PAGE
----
In my review of The Wind-Up Bird Chronicle, I called it Murakami's Ulysses. I did not mean this as a disrespect. It's not unreadable like I remember Ulysses being when I tried to read it, but it is as reference-filled, just as long, and just as packed with meaning (as my friends who have read it tell me). Just because a book is dense doesn't make it obtuse or pretentious. Just because it's long doesn't mean the writer is overly verbose. Both of these are proved by this novel.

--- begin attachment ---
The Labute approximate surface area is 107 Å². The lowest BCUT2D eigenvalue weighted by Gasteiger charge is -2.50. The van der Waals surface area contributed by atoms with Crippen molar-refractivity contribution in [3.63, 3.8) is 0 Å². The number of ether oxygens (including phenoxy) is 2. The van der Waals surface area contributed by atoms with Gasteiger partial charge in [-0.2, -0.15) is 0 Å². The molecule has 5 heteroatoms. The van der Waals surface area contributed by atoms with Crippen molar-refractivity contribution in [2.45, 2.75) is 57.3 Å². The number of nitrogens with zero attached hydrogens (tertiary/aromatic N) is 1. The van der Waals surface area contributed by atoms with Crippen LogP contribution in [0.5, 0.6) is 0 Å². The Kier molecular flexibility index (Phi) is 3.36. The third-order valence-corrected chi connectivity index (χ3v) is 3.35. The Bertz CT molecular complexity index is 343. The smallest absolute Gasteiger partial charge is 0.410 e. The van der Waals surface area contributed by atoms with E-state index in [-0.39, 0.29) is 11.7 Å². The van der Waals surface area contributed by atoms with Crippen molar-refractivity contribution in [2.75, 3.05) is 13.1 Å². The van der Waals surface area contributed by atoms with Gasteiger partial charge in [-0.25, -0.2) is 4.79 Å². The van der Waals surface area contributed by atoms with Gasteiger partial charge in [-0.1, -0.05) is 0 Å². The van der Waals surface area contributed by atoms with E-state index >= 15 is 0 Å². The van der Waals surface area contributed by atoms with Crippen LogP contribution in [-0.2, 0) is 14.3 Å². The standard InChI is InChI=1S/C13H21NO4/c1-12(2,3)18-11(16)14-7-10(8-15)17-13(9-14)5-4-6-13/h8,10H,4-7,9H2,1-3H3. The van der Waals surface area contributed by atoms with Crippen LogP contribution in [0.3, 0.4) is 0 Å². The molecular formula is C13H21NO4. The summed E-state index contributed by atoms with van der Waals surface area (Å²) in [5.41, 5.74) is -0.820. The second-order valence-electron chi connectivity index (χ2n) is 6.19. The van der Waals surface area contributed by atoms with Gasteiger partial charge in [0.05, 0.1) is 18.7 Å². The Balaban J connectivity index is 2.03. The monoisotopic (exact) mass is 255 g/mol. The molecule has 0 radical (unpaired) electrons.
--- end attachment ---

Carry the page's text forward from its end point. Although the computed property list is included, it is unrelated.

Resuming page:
I just may go back and try to read Ulysses again. Well, after I finish The Crying of Lot 49 that is. Pynchon trumps Joyce these days.
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